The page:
As part of a settlement with BP announced in September, OSHA meted out the largest fine in the agency's history $21.4 million and 303 willful violations stemming from the March 23 refinery accident. At the time, the agency did not say whether it would refer the case to the Justice Department.
Department of Labor spokesperson Al Belsky told Occupationalhazards.com on Dec. 13 that OSHA has referred the case to the Department of Justice, which now will decide whether to go forward with criminal prosecution.
If the Justice Department decides to pursue criminal charges against BP, the result could be as much as 6 months' jail time and/or a $250,000 fine for company executives and a fine of $500,000 for the company.
BP earlier this month released a report from its internal investigation of the March 23 accident, which killed 15 workers and injured about 170 others. The report asserts that Texas City workers' failure to follow procedures played a major role in the accident, and it also points to long-term breakdowns in morale, communication, management oversight and the safety culture across the refinery as "underlying causes."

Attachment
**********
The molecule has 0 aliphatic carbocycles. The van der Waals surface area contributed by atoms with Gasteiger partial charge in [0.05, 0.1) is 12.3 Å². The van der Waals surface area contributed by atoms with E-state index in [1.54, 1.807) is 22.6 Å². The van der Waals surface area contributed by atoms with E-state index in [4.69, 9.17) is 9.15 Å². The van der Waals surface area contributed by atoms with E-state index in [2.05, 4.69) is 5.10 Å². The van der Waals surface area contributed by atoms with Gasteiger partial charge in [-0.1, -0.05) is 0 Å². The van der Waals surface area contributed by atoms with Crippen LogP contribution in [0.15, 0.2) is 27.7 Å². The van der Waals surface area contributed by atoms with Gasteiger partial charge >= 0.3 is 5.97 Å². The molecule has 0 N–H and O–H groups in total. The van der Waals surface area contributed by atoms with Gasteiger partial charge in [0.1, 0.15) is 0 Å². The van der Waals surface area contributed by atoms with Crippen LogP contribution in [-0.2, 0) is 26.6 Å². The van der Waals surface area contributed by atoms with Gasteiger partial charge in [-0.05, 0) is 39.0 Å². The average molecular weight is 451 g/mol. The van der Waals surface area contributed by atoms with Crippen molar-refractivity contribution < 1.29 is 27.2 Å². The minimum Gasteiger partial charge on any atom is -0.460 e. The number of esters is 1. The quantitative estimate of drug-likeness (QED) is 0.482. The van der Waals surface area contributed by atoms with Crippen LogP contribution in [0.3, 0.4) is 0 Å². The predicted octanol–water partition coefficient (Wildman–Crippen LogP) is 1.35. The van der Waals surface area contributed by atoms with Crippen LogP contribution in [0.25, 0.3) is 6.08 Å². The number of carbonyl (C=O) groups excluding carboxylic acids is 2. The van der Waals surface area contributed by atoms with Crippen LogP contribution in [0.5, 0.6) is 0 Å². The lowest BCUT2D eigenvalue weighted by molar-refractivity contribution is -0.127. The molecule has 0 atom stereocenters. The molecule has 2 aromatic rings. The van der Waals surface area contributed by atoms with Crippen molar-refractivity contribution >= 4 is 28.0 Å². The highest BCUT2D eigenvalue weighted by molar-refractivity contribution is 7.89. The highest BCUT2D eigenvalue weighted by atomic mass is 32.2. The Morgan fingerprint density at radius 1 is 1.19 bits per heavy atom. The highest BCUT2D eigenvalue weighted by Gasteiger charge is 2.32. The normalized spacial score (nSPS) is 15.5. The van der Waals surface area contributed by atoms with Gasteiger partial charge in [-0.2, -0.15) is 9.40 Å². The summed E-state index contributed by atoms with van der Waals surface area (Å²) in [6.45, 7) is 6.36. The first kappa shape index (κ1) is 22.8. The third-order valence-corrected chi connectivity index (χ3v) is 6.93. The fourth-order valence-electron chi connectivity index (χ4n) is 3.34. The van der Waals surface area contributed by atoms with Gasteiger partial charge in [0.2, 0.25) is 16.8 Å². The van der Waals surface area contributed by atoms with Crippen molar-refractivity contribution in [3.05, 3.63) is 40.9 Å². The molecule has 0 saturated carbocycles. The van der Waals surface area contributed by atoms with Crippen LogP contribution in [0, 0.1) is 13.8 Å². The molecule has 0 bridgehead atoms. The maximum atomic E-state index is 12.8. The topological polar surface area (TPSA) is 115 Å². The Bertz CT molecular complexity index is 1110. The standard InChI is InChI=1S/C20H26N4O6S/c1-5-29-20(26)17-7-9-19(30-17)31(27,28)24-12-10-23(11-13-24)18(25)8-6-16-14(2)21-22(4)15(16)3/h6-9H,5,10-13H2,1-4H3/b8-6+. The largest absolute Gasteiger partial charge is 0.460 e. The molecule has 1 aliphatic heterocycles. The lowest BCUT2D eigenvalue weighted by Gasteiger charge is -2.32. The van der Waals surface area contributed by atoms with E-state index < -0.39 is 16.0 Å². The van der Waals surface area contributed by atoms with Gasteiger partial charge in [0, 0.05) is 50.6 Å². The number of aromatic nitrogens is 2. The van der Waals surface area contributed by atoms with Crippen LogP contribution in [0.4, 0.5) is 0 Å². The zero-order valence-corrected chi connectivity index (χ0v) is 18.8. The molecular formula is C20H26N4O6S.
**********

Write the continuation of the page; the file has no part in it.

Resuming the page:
The U.S. Chemical Safety and Investigation Board's (CSB) Don Holmstrom, lead investigator for CSB's inquiry into the March 23 accident, said Nov. 10 that "the mistakes that were made in Texas City have their roots in decisions made by managers at the facility and the corporate level, sometimes years earlier."
CEO Carolyn Merritt has said the March 23 tragedy was "completely preventable."
In addition to possible criminal charges, BP has been hit with a number of lawsuits from victims' families and injured workers. The company, which has set aside $700 million to resolve such claims, says it has settled many of the suits.
A phone call seeking comment from BP was not immediately returned.